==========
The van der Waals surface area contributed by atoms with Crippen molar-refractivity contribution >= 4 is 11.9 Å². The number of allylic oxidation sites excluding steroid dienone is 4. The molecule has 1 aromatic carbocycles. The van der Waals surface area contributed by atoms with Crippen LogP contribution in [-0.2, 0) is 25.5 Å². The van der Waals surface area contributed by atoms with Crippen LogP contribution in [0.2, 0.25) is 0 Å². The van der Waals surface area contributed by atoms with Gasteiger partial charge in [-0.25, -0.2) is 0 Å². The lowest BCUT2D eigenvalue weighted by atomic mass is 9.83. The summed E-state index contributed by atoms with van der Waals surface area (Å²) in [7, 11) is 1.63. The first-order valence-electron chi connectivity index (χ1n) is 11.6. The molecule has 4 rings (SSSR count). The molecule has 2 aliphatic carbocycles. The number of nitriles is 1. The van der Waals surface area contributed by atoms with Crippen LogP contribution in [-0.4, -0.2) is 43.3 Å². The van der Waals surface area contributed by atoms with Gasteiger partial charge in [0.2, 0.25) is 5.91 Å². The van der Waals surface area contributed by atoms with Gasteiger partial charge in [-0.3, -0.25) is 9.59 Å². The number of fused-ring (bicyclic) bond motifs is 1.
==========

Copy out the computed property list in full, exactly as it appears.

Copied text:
The van der Waals surface area contributed by atoms with Crippen molar-refractivity contribution >= 4 is 11.9 Å². The number of allylic oxidation sites excluding steroid dienone is 4. The molecule has 1 aromatic carbocycles. The van der Waals surface area contributed by atoms with Crippen LogP contribution in [-0.2, 0) is 25.5 Å². The van der Waals surface area contributed by atoms with Crippen LogP contribution in [0.2, 0.25) is 0 Å². The van der Waals surface area contributed by atoms with Gasteiger partial charge in [-0.25, -0.2) is 0 Å². The lowest BCUT2D eigenvalue weighted by atomic mass is 9.83. The summed E-state index contributed by atoms with van der Waals surface area (Å²) in [7, 11) is 1.63. The first-order valence-electron chi connectivity index (χ1n) is 11.6. The molecule has 4 rings (SSSR count). The molecule has 2 aliphatic carbocycles. The number of nitriles is 1. The van der Waals surface area contributed by atoms with Crippen LogP contribution in [-0.4, -0.2) is 43.3 Å². The van der Waals surface area contributed by atoms with Gasteiger partial charge in [0.2, 0.25) is 5.91 Å². The van der Waals surface area contributed by atoms with Gasteiger partial charge in [-0.3, -0.25) is 9.59 Å². The number of fused-ring (bicyclic) bond motifs is 1.